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The Ring of Kerry forms part of the Wild Atlantic Way and presents a trail that is a mystical & unspoilt region of Ireland that has attracted visitors for hundreds of years.  Its beauty is unrivalled and it is a centre for outdoor pursuits including walking, running, cycling, golf, water-sports, horse riding and truly amazing freshwater fishing.  More again, The Ring of Kerry is a true photographer’s or instagrammer’s paradise (depending on your era).  


Picturesque scenery is found at all corners of the Ring of Kerry and throughout, presenting all landscape forms including mountainous, coastal, river and forrestry.  The Ring of Kerry provides an amazing history lesson to those who travel it too.  One can see the Iron Age Forts, Ogham Stones, Old Monasteries and a landscape that was formed some 10,000 years ago during the last Ice Age.  


The Ring of Kerry is 120 miles long and Killarney Town is the usual starting point. The route passes through several traditional Irish villages & towns, most notably; Kenmare, Killorglin, Sneem, Waterville, Cahersiveen, Glenbeigh and of course Killarney.  Popular points of interest include; Muckross House, Killarney National Park, Torc Waterfal, Molls Gap, The Gap of Dunloe, Skellig Michael and much much more.  For visitors to Ireland, a journey around the beautiful Ring of Kerry simply cannot be missed!

Image by K
Image by Alejandro Luengo
Image by Rory Hennessey
Image by Andre Ouellet
Image by Tina Kuper
Image by Alejandro Luengo

Here where the mountains sweep down to the lake shores, their lower slopes covered in woodlands, lies the 10,236 hectare (26,000 acres), Killarney National Park. The distinctive combination of mountains, lakes, woods and waterfalls under ever changing skies gives the area a special scenic beauty.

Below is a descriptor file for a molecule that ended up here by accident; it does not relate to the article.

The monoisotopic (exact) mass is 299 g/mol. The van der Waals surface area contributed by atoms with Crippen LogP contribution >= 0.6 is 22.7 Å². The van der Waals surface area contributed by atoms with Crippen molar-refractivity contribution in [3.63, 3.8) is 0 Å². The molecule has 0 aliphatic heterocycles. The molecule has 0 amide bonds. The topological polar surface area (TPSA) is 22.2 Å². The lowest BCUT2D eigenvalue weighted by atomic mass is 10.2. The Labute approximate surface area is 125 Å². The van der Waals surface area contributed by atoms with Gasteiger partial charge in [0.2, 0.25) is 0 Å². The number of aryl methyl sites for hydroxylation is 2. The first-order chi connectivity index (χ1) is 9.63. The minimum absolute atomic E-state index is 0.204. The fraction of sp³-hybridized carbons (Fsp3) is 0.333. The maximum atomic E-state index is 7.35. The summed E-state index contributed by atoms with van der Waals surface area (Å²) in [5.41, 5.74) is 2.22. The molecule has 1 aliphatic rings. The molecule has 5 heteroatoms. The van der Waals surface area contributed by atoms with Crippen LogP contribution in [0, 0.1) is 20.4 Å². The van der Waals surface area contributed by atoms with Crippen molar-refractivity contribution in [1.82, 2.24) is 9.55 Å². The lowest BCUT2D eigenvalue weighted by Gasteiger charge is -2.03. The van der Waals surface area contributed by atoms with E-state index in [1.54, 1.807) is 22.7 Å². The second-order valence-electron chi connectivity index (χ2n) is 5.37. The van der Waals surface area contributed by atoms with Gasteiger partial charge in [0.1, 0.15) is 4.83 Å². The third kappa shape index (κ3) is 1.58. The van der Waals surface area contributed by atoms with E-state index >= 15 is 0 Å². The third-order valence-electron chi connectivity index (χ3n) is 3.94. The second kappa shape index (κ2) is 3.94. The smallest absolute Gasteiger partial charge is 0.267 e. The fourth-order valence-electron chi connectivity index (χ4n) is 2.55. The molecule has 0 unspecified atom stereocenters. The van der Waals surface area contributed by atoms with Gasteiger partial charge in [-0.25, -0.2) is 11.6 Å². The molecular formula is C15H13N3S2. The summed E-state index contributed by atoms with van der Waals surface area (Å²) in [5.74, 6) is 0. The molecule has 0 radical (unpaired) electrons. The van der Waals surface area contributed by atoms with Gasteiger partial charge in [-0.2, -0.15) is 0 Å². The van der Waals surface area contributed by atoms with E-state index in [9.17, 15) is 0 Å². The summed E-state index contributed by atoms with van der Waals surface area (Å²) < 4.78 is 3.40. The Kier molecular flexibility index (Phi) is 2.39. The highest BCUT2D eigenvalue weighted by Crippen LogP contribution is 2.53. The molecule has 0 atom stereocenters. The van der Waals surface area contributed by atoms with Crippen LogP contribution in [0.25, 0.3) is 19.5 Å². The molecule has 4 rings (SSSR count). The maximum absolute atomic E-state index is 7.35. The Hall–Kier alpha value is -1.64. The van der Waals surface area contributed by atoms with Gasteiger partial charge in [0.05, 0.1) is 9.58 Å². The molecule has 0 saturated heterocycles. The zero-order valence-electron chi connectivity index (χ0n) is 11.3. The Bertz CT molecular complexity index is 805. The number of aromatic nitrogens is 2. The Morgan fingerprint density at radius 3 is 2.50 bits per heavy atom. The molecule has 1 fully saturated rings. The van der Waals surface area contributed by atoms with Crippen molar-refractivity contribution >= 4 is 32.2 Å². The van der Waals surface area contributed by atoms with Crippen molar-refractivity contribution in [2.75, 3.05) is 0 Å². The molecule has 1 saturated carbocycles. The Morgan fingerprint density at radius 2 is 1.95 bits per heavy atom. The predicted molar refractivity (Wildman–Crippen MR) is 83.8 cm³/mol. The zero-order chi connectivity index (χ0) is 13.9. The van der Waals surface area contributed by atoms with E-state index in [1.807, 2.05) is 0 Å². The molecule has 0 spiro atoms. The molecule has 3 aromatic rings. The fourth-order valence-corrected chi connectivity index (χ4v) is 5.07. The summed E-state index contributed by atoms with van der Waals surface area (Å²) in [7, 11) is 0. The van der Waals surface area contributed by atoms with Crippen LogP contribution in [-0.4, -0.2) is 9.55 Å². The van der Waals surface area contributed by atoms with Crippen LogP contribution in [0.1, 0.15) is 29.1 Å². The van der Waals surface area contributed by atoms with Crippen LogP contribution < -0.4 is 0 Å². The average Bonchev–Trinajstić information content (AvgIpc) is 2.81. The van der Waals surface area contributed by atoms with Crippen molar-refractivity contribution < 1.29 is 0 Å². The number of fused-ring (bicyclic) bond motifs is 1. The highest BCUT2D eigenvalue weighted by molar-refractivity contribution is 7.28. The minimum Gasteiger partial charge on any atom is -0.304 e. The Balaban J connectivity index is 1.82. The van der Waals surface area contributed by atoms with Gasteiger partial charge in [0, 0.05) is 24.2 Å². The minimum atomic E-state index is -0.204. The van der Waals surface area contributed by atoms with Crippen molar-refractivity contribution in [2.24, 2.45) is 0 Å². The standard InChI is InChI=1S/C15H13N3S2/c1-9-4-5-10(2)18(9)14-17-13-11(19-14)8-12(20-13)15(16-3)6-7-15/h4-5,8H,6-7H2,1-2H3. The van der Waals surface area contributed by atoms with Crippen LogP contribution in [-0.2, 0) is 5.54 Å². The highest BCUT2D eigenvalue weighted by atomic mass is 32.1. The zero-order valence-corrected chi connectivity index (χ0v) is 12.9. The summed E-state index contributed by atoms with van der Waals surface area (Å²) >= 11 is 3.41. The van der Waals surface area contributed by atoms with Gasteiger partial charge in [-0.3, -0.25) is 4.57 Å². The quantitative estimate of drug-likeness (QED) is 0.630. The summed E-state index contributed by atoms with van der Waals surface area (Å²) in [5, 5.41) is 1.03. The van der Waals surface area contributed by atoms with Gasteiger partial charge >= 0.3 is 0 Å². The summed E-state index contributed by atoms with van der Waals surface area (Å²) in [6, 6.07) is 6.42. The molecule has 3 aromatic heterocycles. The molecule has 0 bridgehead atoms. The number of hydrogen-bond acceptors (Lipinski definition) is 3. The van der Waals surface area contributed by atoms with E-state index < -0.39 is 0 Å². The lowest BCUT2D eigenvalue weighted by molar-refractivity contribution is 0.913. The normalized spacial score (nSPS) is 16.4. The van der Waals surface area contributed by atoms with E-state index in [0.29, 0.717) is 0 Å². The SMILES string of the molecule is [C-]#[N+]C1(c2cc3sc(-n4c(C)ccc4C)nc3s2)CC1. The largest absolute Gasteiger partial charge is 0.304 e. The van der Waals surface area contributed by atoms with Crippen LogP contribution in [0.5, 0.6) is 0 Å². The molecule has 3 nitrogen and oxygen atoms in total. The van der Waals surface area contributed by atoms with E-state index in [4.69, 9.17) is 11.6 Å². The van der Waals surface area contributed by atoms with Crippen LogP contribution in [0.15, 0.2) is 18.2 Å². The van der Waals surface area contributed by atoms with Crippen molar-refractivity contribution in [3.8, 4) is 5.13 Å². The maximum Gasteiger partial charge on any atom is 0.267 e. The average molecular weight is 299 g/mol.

The focal point of the National Park for visitors is Muckross House and Gardens. The house which is presented as a late 19 th century mansion featuring all the necessary furnishings and artefacts of the period is a major visitor attraction.

Killarney National Park contains many features of national and international importance such as the native oakwoods and yew woods together with an abundance of evergreen trees and shrubs and a profusion of bryophytes and lichens which thrive in the mild Killarney climate. The native red deer are unique in Ireland with a presence in the country since the last Ice Age.


Another great town to stop off at is Cahersiveen in the region of Skellig Kerry. Known as ‘the town that climbs the mountain, and looks upon the sea”, there is plenty to see and do here from breath-taking beaches, forest walks, and much more.

Located on the Beentee Hill on the lower course of the River Ferta, Cahersiveen is the principal settlement of the Iveragh Peninsula. 

While you’re here, you can do the 9 km Beentee Loop walk that takes you to the top of the Beentee mountain for spectacular views of the scenery around Cahersiveen and the nearby Valentia Island.


This scenic viewpoint on the Ring of Kerry is on the N71 about 19km from Killarney. Ranked by the Irish Times as one of the most photographed places in Ireland, you’re sure to see some breathtaking Irish scenery with a stop here.

The name “Ladies View” dates back to Queen Victoria’s 1861 visit to Ireland when her ladies-in-waiting expressed their admiration for the view.


Another must-see sight is Torc Waterfall. The 110-metre long waterfall is just a five-minute walk off the N71 Killarney Kenmare road and is surrounded in stunning woodland scenery. Lying at the base of Torc Mountain, Torc Waterfall is formed by the Owengarriff River and drains from the Devil’s Punchbowl corrie lake at Mangerton Mountain.


This small town in the south of County Kerry is known as the ‘Little Nest’ of the Wild Atlantic Way. Located between the Ring of Kerry and the Ring of Beara peninsulas, Kenmare is a great place to stop for lunch if you want to explore a cute, little Irish seaside town.


The town is set in a picturesque location at the head of Kenmare Bay between the MacGillycuddy’s Reeks to the north and the Caha Mountains to the east.

While you’re here, you can take in the views of the stunning Kenmare Bay or check out the colourful painted houses.

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